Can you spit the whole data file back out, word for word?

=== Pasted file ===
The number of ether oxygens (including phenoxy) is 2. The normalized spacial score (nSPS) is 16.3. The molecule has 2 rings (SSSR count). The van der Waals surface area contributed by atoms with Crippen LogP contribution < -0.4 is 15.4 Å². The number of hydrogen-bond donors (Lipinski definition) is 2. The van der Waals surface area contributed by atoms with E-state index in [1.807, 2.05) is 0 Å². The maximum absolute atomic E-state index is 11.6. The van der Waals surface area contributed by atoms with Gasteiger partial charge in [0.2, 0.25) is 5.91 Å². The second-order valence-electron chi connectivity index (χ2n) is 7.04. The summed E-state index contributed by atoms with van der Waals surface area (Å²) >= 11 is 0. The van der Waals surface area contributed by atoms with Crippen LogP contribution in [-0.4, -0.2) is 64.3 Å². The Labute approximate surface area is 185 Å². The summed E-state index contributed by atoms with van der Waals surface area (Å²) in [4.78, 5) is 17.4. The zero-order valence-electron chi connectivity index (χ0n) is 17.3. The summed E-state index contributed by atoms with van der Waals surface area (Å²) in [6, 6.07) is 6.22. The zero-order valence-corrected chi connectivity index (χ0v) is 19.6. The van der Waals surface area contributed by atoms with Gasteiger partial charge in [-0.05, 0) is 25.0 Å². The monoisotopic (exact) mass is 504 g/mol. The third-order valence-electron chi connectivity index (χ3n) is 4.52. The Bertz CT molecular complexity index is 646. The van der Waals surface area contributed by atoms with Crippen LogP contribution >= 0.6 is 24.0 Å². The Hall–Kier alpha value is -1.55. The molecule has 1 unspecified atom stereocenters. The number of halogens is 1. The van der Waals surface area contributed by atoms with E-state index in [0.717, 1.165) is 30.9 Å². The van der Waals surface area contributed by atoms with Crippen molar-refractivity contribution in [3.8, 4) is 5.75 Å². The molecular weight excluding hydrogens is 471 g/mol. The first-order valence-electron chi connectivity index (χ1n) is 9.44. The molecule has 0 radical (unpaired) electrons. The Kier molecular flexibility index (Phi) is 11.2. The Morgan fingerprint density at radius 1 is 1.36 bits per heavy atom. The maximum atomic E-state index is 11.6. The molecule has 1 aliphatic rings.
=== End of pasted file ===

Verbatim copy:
The number of ether oxygens (including phenoxy) is 2. The normalized spacial score (nSPS) is 16.3. The molecule has 2 rings (SSSR count). The van der Waals surface area contributed by atoms with Crippen LogP contribution < -0.4 is 15.4 Å². The number of hydrogen-bond donors (Lipinski definition) is 2. The van der Waals surface area contributed by atoms with E-state index in [1.807, 2.05) is 0 Å². The maximum absolute atomic E-state index is 11.6. The van der Waals surface area contributed by atoms with Gasteiger partial charge in [0.2, 0.25) is 5.91 Å². The second-order valence-electron chi connectivity index (χ2n) is 7.04. The summed E-state index contributed by atoms with van der Waals surface area (Å²) >= 11 is 0. The van der Waals surface area contributed by atoms with Crippen LogP contribution in [-0.4, -0.2) is 64.3 Å². The Labute approximate surface area is 185 Å². The summed E-state index contributed by atoms with van der Waals surface area (Å²) in [4.78, 5) is 17.4. The zero-order valence-electron chi connectivity index (χ0n) is 17.3. The summed E-state index contributed by atoms with van der Waals surface area (Å²) in [6, 6.07) is 6.22. The zero-order valence-corrected chi connectivity index (χ0v) is 19.6. The van der Waals surface area contributed by atoms with Gasteiger partial charge in [-0.05, 0) is 25.0 Å². The monoisotopic (exact) mass is 504 g/mol. The third-order valence-electron chi connectivity index (χ3n) is 4.52. The Bertz CT molecular complexity index is 646. The van der Waals surface area contributed by atoms with Crippen LogP contribution >= 0.6 is 24.0 Å². The Hall–Kier alpha value is -1.55. The molecule has 1 unspecified atom stereocenters. The number of halogens is 1. The van der Waals surface area contributed by atoms with E-state index in [0.717, 1.165) is 30.9 Å². The van der Waals surface area contributed by atoms with Crippen molar-refractivity contribution in [3.8, 4) is 5.75 Å². The molecular weight excluding hydrogens is 471 g/mol. The first-order valence-electron chi connectivity index (χ1n) is 9.44. The molecule has 0 radical (unpaired) electrons. The Kier molecular flexibility index (Phi) is 11.2. The Morgan fingerprint density at radius 1 is 1.36 bits per heavy atom. The maximum atomic E-state index is 11.6. The molecule has 1 aliphatic rings.